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Posted to the Gilder forum - November 7, 1999


Altruism is giving without expectation of returns, ever, of any kind.

I have just posted a reply to Toni Mack that includes some new thoughts regarding altruism. I suddenly realized that personal altruism as defined above is probably OK. But often in giving we can do more harm than good so we should be very careful of what and when we give. We have to think past the act itself and look for the repercussions. Not an easy task, specially with loved ones and cripples and other helpless people. That is where the idea of not giving fish to the poor but teaching them to fish comes from.

Many of you are familiar with Pavlov's salivation experiments with dogs—conditioning. People are conditioned just as easily as dogs. Most rich and outstanding people come from poor backgrounds. Take Andrew Carnegie he became one of the richest men on earth and he certainly was not born with a silver spoon in his mouth. Take Jesus, born in a barn, he became one of the most influential people ever. The Chinese have a saying: "No fortune lasts three generations." What do they mean? The first generation is poor and will work hard to make ends meet but in the process they just might make a fortune. The second generation gets an education and just might enlarge the fortune. The third generation, born with a silver spoon in its mouth (or a silver foot as they said of George Bush) is sure to lose it. They say that necessity is the mother of invention. It is also the mother of great fortunes.

In our altruistic drive we must make sure we don't condition our recipients to become beggars. Giving to and helping flood victims is good with no possible harmful consequences. The victims are not going to be conditioned by this one time help. On the other hand, give food to the hobos that reaches your door and you are conditioning them to remain beggars for the rest of their lives.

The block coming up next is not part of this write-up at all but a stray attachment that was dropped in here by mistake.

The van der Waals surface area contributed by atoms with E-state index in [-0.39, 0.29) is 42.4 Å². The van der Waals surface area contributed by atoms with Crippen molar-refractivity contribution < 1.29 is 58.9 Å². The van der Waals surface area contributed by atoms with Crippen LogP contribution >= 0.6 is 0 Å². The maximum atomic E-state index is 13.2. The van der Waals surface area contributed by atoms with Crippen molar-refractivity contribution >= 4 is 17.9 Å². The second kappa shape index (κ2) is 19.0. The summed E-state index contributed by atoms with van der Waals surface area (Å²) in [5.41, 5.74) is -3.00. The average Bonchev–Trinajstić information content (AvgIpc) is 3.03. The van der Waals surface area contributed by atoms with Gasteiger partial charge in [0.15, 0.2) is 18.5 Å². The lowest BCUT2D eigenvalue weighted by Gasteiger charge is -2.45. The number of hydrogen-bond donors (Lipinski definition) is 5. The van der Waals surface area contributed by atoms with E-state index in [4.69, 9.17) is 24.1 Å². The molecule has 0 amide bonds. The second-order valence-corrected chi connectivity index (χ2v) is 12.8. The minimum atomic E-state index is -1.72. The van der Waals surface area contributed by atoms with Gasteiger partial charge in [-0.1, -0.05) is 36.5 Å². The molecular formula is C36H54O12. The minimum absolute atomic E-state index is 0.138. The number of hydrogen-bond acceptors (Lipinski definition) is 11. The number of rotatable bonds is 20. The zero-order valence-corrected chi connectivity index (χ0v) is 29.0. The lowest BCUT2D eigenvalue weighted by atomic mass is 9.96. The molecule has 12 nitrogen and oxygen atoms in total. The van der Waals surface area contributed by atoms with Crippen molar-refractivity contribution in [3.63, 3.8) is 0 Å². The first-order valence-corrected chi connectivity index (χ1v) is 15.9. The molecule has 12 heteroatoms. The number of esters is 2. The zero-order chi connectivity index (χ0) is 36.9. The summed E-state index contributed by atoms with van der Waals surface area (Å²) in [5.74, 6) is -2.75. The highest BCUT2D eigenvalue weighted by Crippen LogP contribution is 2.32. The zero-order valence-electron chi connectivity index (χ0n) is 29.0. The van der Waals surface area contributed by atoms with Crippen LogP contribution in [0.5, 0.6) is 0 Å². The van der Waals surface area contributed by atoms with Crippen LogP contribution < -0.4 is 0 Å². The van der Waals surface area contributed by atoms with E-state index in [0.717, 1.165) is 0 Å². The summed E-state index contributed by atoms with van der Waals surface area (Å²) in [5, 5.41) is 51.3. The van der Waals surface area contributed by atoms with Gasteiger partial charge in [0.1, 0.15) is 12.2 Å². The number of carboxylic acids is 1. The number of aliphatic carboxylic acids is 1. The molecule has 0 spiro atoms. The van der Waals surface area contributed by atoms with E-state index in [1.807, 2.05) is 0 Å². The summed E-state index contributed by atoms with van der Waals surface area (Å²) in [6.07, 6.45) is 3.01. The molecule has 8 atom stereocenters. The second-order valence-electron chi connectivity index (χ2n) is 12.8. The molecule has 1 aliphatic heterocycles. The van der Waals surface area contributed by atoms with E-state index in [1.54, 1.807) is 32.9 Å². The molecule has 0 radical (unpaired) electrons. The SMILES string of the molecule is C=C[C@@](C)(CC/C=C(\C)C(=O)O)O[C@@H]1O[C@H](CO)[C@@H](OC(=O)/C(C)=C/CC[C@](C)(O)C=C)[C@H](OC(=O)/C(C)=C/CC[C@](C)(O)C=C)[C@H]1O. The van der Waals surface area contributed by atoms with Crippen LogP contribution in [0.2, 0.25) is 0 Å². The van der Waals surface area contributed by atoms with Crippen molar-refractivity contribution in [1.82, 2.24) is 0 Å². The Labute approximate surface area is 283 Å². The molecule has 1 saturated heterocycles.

And this bring us to the "ethical" aspect of altruism.

Both capitalism (democracy) and communism believe in equality. In capitalism we talk about the equality of opportunity while in communism we talk about the equality of outcome. Both sound good to a tender heart but in practice they are total opposites. Capitalism tries to pull every one up to the top while communism pushes everyone down to the lowest common denominator.

Altruism cannot have both outcomes. It goes against reason that the same action can have two different and opposite results. Imagine what would happen to physics if this were possible, we would not be living in an orderly world or even in a chaotic one. We would be living in a madhouse.

So we have to take sides in our definition of the word altruism in its ethical sense. It is either applicable to communism or it is applicable to capitalism but never to both.

My choice is:

Communism is altruism at work.
Capitalism is fair trade, value for value, at work.


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